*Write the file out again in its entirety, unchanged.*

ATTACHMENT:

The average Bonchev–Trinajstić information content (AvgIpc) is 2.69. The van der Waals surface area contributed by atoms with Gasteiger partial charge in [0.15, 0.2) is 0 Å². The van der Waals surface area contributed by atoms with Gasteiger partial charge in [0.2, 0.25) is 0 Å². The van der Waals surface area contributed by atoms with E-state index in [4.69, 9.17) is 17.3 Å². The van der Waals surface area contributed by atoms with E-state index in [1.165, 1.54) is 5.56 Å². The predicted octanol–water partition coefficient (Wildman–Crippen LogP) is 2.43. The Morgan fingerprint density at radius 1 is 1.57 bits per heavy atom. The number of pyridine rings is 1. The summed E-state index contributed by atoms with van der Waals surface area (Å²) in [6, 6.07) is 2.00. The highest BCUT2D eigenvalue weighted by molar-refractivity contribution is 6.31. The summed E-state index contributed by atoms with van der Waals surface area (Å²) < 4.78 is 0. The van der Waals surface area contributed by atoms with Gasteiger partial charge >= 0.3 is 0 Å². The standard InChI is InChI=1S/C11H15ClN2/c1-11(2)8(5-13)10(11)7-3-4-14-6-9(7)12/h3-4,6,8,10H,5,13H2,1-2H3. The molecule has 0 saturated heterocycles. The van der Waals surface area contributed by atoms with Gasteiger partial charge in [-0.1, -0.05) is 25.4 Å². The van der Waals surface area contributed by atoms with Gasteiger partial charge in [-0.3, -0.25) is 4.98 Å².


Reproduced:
The average Bonchev–Trinajstić information content (AvgIpc) is 2.69. The van der Waals surface area contributed by atoms with Gasteiger partial charge in [0.15, 0.2) is 0 Å². The van der Waals surface area contributed by atoms with Gasteiger partial charge in [0.2, 0.25) is 0 Å². The van der Waals surface area contributed by atoms with E-state index in [4.69, 9.17) is 17.3 Å². The van der Waals surface area contributed by atoms with E-state index in [1.165, 1.54) is 5.56 Å². The predicted octanol–water partition coefficient (Wildman–Crippen LogP) is 2.43. The Morgan fingerprint density at radius 1 is 1.57 bits per heavy atom. The number of pyridine rings is 1. The summed E-state index contributed by atoms with van der Waals surface area (Å²) in [6, 6.07) is 2.00. The highest BCUT2D eigenvalue weighted by molar-refractivity contribution is 6.31. The summed E-state index contributed by atoms with van der Waals surface area (Å²) < 4.78 is 0. The van der Waals surface area contributed by atoms with Gasteiger partial charge >= 0.3 is 0 Å². The standard InChI is InChI=1S/C11H15ClN2/c1-11(2)8(5-13)10(11)7-3-4-14-6-9(7)12/h3-4,6,8,10H,5,13H2,1-2H3. The molecule has 0 saturated heterocycles. The van der Waals surface area contributed by atoms with Gasteiger partial charge in [-0.1, -0.05) is 25.4 Å². The van der Waals surface area contributed by atoms with Gasteiger partial charge in [-0.3, -0.25) is 4.98 Å².